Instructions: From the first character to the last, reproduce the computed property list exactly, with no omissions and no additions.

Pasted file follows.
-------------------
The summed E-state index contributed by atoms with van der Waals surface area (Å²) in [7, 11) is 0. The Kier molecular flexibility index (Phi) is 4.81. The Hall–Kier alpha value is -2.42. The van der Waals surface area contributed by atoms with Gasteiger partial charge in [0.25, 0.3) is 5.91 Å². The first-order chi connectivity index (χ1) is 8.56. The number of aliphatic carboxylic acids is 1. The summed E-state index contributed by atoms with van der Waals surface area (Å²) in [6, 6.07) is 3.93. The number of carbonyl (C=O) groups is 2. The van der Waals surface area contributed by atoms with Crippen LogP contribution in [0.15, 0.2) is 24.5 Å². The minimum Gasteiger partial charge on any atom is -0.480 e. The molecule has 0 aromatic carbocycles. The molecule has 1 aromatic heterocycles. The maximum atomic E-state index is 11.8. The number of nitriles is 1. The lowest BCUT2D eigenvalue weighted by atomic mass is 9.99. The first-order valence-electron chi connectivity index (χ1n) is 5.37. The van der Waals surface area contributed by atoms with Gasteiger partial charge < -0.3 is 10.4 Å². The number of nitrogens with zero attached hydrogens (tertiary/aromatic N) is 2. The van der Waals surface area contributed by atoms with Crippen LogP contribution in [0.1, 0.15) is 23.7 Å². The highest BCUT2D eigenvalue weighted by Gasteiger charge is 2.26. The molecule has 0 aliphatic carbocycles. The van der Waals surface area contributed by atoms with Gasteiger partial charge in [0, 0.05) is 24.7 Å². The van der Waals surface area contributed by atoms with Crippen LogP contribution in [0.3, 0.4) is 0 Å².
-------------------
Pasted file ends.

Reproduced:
The summed E-state index contributed by atoms with van der Waals surface area (Å²) in [7, 11) is 0. The Kier molecular flexibility index (Phi) is 4.81. The Hall–Kier alpha value is -2.42. The van der Waals surface area contributed by atoms with Gasteiger partial charge in [0.25, 0.3) is 5.91 Å². The first-order chi connectivity index (χ1) is 8.56. The number of aliphatic carboxylic acids is 1. The summed E-state index contributed by atoms with van der Waals surface area (Å²) in [6, 6.07) is 3.93. The number of carbonyl (C=O) groups is 2. The van der Waals surface area contributed by atoms with Crippen LogP contribution in [0.15, 0.2) is 24.5 Å². The minimum Gasteiger partial charge on any atom is -0.480 e. The molecule has 0 aromatic carbocycles. The molecule has 1 aromatic heterocycles. The maximum atomic E-state index is 11.8. The number of nitriles is 1. The lowest BCUT2D eigenvalue weighted by atomic mass is 9.99. The first-order valence-electron chi connectivity index (χ1n) is 5.37. The van der Waals surface area contributed by atoms with Gasteiger partial charge < -0.3 is 10.4 Å². The number of nitrogens with zero attached hydrogens (tertiary/aromatic N) is 2. The van der Waals surface area contributed by atoms with Crippen LogP contribution in [0.1, 0.15) is 23.7 Å². The highest BCUT2D eigenvalue weighted by Gasteiger charge is 2.26. The molecule has 0 aliphatic carbocycles. The van der Waals surface area contributed by atoms with Gasteiger partial charge in [0, 0.05) is 24.7 Å². The van der Waals surface area contributed by atoms with Crippen LogP contribution in [0.3, 0.4) is 0 Å².